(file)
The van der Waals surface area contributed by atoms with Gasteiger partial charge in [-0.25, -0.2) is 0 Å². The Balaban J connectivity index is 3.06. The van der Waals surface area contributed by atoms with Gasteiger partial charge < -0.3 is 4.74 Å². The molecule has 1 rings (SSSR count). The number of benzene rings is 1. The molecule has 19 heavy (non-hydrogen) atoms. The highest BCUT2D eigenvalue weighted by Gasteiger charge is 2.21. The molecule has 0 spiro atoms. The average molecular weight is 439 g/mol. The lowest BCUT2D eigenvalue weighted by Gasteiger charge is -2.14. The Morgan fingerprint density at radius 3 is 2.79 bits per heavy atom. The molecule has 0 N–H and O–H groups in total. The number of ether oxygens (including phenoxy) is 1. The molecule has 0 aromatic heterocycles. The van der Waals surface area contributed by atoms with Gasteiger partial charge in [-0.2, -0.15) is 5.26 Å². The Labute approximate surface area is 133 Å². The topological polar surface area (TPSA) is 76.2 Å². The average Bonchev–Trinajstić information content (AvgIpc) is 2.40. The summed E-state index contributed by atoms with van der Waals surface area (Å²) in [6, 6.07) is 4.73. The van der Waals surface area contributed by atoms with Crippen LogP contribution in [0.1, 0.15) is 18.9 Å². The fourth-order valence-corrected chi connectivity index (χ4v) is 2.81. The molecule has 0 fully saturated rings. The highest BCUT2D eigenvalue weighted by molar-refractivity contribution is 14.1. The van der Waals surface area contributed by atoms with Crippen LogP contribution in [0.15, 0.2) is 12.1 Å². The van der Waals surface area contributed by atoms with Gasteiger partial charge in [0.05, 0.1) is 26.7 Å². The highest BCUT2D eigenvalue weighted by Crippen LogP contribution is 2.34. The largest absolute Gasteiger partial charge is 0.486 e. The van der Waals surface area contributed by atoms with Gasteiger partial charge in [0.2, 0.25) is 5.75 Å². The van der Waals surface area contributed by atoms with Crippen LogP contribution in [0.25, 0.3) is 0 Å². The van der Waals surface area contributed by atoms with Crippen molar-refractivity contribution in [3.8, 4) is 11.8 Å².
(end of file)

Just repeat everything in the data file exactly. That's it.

The van der Waals surface area contributed by atoms with Gasteiger partial charge in [-0.25, -0.2) is 0 Å². The Balaban J connectivity index is 3.06. The van der Waals surface area contributed by atoms with Gasteiger partial charge < -0.3 is 4.74 Å². The molecule has 1 rings (SSSR count). The number of benzene rings is 1. The molecule has 19 heavy (non-hydrogen) atoms. The highest BCUT2D eigenvalue weighted by Gasteiger charge is 2.21. The molecule has 0 spiro atoms. The average molecular weight is 439 g/mol. The lowest BCUT2D eigenvalue weighted by Gasteiger charge is -2.14. The Morgan fingerprint density at radius 3 is 2.79 bits per heavy atom. The molecule has 0 N–H and O–H groups in total. The number of ether oxygens (including phenoxy) is 1. The molecule has 0 aromatic heterocycles. The van der Waals surface area contributed by atoms with Gasteiger partial charge in [-0.2, -0.15) is 5.26 Å². The Labute approximate surface area is 133 Å². The topological polar surface area (TPSA) is 76.2 Å². The average Bonchev–Trinajstić information content (AvgIpc) is 2.40. The summed E-state index contributed by atoms with van der Waals surface area (Å²) in [6, 6.07) is 4.73. The van der Waals surface area contributed by atoms with Crippen LogP contribution in [0.1, 0.15) is 18.9 Å². The fourth-order valence-corrected chi connectivity index (χ4v) is 2.81. The molecule has 0 fully saturated rings. The highest BCUT2D eigenvalue weighted by molar-refractivity contribution is 14.1. The van der Waals surface area contributed by atoms with Crippen LogP contribution in [0.15, 0.2) is 12.1 Å². The van der Waals surface area contributed by atoms with Gasteiger partial charge in [0.05, 0.1) is 26.7 Å². The highest BCUT2D eigenvalue weighted by Crippen LogP contribution is 2.34. The largest absolute Gasteiger partial charge is 0.486 e. The van der Waals surface area contributed by atoms with Gasteiger partial charge in [0.2, 0.25) is 5.75 Å². The van der Waals surface area contributed by atoms with Crippen LogP contribution in [0.25, 0.3) is 0 Å². The van der Waals surface area contributed by atoms with Crippen molar-refractivity contribution in [3.8, 4) is 11.8 Å².